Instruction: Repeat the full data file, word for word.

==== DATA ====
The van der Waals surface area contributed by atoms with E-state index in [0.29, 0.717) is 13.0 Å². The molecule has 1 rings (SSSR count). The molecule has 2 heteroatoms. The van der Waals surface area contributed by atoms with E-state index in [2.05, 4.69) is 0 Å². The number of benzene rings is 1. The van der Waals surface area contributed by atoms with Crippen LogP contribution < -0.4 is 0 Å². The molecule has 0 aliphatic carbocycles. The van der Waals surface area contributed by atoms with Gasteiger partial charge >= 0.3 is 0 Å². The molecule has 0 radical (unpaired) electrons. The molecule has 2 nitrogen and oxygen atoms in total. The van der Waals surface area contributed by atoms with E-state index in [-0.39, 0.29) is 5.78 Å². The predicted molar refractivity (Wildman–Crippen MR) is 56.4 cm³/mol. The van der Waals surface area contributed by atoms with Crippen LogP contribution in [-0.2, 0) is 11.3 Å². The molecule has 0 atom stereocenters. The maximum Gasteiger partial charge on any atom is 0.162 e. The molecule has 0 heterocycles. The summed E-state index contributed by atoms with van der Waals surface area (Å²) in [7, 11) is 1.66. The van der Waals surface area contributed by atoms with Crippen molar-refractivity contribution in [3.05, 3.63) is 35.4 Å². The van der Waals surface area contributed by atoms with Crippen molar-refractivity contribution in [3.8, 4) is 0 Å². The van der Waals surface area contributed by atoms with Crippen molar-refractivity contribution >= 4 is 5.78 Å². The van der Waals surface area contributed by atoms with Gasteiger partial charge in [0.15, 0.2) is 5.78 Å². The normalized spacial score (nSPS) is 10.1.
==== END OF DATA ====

The van der Waals surface area contributed by atoms with E-state index in [0.29, 0.717) is 13.0 Å². The molecule has 1 rings (SSSR count). The molecule has 2 heteroatoms. The van der Waals surface area contributed by atoms with E-state index in [2.05, 4.69) is 0 Å². The number of benzene rings is 1. The van der Waals surface area contributed by atoms with Crippen LogP contribution < -0.4 is 0 Å². The molecule has 0 aliphatic carbocycles. The van der Waals surface area contributed by atoms with Gasteiger partial charge >= 0.3 is 0 Å². The molecule has 0 radical (unpaired) electrons. The molecule has 2 nitrogen and oxygen atoms in total. The van der Waals surface area contributed by atoms with E-state index in [-0.39, 0.29) is 5.78 Å². The predicted molar refractivity (Wildman–Crippen MR) is 56.4 cm³/mol. The van der Waals surface area contributed by atoms with Crippen LogP contribution in [-0.2, 0) is 11.3 Å². The molecule has 0 atom stereocenters. The maximum Gasteiger partial charge on any atom is 0.162 e. The molecule has 0 heterocycles. The summed E-state index contributed by atoms with van der Waals surface area (Å²) in [7, 11) is 1.66. The van der Waals surface area contributed by atoms with Crippen molar-refractivity contribution in [3.05, 3.63) is 35.4 Å². The van der Waals surface area contributed by atoms with Crippen molar-refractivity contribution in [3.8, 4) is 0 Å². The van der Waals surface area contributed by atoms with Crippen molar-refractivity contribution >= 4 is 5.78 Å². The van der Waals surface area contributed by atoms with Gasteiger partial charge in [0.15, 0.2) is 5.78 Å². The normalized spacial score (nSPS) is 10.1.